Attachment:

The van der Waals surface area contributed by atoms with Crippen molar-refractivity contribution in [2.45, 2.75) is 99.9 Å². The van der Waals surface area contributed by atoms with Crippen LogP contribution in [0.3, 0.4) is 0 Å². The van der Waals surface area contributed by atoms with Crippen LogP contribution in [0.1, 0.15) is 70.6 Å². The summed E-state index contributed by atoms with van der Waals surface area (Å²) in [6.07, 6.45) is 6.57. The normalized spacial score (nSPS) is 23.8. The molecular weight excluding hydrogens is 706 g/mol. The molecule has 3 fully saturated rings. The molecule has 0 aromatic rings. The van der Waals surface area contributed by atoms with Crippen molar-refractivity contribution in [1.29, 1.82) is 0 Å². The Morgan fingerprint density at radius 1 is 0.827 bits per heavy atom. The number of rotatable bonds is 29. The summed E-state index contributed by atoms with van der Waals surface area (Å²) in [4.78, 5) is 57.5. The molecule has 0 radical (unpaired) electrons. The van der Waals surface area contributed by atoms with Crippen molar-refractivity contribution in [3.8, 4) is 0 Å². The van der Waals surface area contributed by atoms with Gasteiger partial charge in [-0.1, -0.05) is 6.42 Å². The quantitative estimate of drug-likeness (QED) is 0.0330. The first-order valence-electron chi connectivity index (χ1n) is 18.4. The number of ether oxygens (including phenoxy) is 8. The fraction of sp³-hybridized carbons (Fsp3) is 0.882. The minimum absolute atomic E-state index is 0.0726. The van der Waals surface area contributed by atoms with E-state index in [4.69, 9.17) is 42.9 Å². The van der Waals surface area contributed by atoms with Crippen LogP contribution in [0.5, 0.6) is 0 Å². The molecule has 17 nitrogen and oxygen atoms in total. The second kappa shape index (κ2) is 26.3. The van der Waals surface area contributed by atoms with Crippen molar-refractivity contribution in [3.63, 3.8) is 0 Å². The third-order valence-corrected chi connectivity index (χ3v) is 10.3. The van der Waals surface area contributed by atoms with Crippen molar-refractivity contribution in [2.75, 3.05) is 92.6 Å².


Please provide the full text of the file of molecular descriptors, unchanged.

The van der Waals surface area contributed by atoms with Crippen molar-refractivity contribution in [2.45, 2.75) is 99.9 Å². The van der Waals surface area contributed by atoms with Crippen LogP contribution in [0.3, 0.4) is 0 Å². The van der Waals surface area contributed by atoms with Crippen LogP contribution in [0.1, 0.15) is 70.6 Å². The summed E-state index contributed by atoms with van der Waals surface area (Å²) in [6.07, 6.45) is 6.57. The normalized spacial score (nSPS) is 23.8. The molecular weight excluding hydrogens is 706 g/mol. The molecule has 3 fully saturated rings. The molecule has 0 aromatic rings. The van der Waals surface area contributed by atoms with Crippen molar-refractivity contribution in [1.29, 1.82) is 0 Å². The Morgan fingerprint density at radius 1 is 0.827 bits per heavy atom. The number of rotatable bonds is 29. The summed E-state index contributed by atoms with van der Waals surface area (Å²) in [4.78, 5) is 57.5. The molecule has 0 radical (unpaired) electrons. The van der Waals surface area contributed by atoms with Crippen molar-refractivity contribution in [3.8, 4) is 0 Å². The van der Waals surface area contributed by atoms with Gasteiger partial charge in [-0.1, -0.05) is 6.42 Å². The quantitative estimate of drug-likeness (QED) is 0.0330. The first-order valence-electron chi connectivity index (χ1n) is 18.4. The number of ether oxygens (including phenoxy) is 8. The fraction of sp³-hybridized carbons (Fsp3) is 0.882. The minimum absolute atomic E-state index is 0.0726. The van der Waals surface area contributed by atoms with E-state index in [4.69, 9.17) is 42.9 Å². The van der Waals surface area contributed by atoms with Crippen LogP contribution in [0.5, 0.6) is 0 Å². The molecule has 17 nitrogen and oxygen atoms in total. The second kappa shape index (κ2) is 26.3. The van der Waals surface area contributed by atoms with Crippen molar-refractivity contribution in [3.63, 3.8) is 0 Å². The third-order valence-corrected chi connectivity index (χ3v) is 10.3. The van der Waals surface area contributed by atoms with Crippen molar-refractivity contribution in [2.75, 3.05) is 92.6 Å².